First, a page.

SLEEP PATTERNS IN TEENS

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Sleep Disruption Predicts Drinking and Cannabis use in Young People, with Middle and High School Students Potentially Most Vulnerable

by Research Society on Alcoholism

A five-year study has highlighted the importance of healthy sleep patterns in relation to future binge-drinking and cannabis use in adolescence and young adulthood, as reported in Alcoholism: Clinical and Experimental Research. The work builds on growing evidence that sleep characteristics are predictive of future substance use and related problems in young people, and could inform strategies for substance use prevention and intervention. Most previous studies assessed only a small range of sleep characteristics, and had limited follow-up. In the new analysis, researchers used six annual assessments from the National Consortium on Alcohol and Neurodevelopment in Adolescence (NCANDA) study to examine whether multiple sleep characteristics in any year predict alcohol and cannabis use the following year. Data from over eight hundred NCANDA study participants, aged 12 to 21 at baseline, were included.

Participants provided information on sleep characteristics, alcohol use, and cannabis use during yearly evaluations. Sleep characteristics included circadian preference (such as preferred rise and sleep time), sleep quality, daytime sleepiness, timing of midsleep, and sleep duration on weekdays and weekends. Using statistical modeling, the research team tested whether each sleep characteristic measured over study years 0 to 4 predicted alcohol binge-drinking severity or cannabis use during the following year (years 1 to 5). Differences in participant age, sex, race, parental education, and previous year’s substance use were accounted for.

Several sleep-related factors − greater ‘eveningness’ (i.e. feeling more alert later in the day), more daytime sleepiness, later weekend sleep timing and shorter sleep duration on weekdays or weekends – were each found to predict more severe binge-drinking the following year when tested individually. When considering all sleep measures in context of one another, shorter sleep duration on weekends emerged as the predominant sleep predictor of future binge-drinking severity, with one hour less weekend sleep translating to a 19% increased risk for more severe binge-drinking the following year. Greater eveningness was the only sleep-related factor that predicted a greater likelihood of cannabis use.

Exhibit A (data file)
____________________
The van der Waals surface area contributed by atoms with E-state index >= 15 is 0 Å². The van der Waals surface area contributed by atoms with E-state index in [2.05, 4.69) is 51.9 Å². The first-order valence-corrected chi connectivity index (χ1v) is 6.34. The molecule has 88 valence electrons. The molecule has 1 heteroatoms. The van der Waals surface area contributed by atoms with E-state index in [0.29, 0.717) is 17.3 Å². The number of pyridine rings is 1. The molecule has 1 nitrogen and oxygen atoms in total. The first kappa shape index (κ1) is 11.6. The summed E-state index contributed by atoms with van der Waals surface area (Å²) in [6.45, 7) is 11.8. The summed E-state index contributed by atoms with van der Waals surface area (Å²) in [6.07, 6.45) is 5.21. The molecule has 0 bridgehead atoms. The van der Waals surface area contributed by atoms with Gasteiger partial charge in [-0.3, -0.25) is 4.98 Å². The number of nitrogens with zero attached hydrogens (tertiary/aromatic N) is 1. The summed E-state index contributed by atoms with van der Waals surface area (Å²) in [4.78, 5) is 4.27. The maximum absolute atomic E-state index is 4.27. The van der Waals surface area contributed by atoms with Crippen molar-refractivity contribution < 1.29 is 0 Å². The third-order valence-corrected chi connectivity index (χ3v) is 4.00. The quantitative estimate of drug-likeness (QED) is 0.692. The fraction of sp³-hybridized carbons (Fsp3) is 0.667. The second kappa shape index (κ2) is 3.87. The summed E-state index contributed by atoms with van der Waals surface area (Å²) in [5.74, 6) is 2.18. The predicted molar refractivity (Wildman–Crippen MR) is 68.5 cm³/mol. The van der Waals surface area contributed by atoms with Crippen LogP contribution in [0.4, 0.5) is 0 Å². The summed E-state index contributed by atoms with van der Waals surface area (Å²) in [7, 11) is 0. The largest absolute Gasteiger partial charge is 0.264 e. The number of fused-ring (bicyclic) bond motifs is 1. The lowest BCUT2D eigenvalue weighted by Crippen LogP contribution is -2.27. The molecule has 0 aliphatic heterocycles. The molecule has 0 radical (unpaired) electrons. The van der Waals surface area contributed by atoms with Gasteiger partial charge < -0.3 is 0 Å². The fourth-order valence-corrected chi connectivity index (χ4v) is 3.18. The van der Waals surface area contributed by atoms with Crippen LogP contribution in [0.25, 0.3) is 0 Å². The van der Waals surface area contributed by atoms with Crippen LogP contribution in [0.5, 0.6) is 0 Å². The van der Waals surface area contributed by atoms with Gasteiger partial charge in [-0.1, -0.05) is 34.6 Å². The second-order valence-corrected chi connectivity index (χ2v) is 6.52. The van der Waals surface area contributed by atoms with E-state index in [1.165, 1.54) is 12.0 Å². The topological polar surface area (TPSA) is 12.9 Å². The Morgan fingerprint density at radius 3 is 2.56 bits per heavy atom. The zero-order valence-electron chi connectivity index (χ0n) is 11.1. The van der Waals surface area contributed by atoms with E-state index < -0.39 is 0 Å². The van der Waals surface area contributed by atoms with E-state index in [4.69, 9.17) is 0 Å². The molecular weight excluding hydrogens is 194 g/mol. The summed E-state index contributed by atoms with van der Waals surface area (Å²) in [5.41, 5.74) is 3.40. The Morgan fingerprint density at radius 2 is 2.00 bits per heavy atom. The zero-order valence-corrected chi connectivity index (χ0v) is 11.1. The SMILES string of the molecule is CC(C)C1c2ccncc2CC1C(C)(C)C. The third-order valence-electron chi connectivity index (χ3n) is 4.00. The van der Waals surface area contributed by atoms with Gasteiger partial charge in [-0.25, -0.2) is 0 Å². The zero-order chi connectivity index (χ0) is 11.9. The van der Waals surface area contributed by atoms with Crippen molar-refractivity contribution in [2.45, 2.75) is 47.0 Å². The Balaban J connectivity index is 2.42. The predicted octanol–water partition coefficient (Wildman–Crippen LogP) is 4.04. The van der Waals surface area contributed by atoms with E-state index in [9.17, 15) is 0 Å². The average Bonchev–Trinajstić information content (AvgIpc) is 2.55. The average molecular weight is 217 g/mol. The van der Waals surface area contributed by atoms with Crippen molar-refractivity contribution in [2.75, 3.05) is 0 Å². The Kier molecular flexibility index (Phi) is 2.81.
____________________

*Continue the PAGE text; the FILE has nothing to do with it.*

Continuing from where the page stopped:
While sleep characteristics are interrelated, short weekend sleep duration may be particularly indicative of an overall pattern of sleep problems. In adolescence, a tendency for later sleep is mismatched with early school start times, resulting in insufficient sleep on school nights and a need for catch-up sleep at weekends. It may be that this pattern of poor sleep, with a failure to achieve sufficient catch-up sleep on weekends, is associated with elevated risk for binge drinking. Another interpretation is that those who regularly prioritize other weekend activities over getting sufficient sleep may be the same individuals who engage in risky drinking. Other social or environmental barriers to sleep (e.g., lack of parental supervision, noise in the house or neighborhood) could also be important contributors.

Novel exploratory analyses suggested distinct patterns of sleep/substance use relationships by developmental stage. Associations between sleep characteristics and next year’s binge-drinking severity and cannabis use were stronger among participants in middle or high school than in those who had finished high school. This may again reflect the impact of early school start times on participants’ sleep schedules, compared with the potentially more flexible sleep schedules enjoyed by those in college or employment.

Overall, the research underscores a need for greater attention to sleep characteristics as potential risk factors for substance use in youth. The findings may inform new avenues to prevention and intervention, such as policy-level changes to delay school start times.

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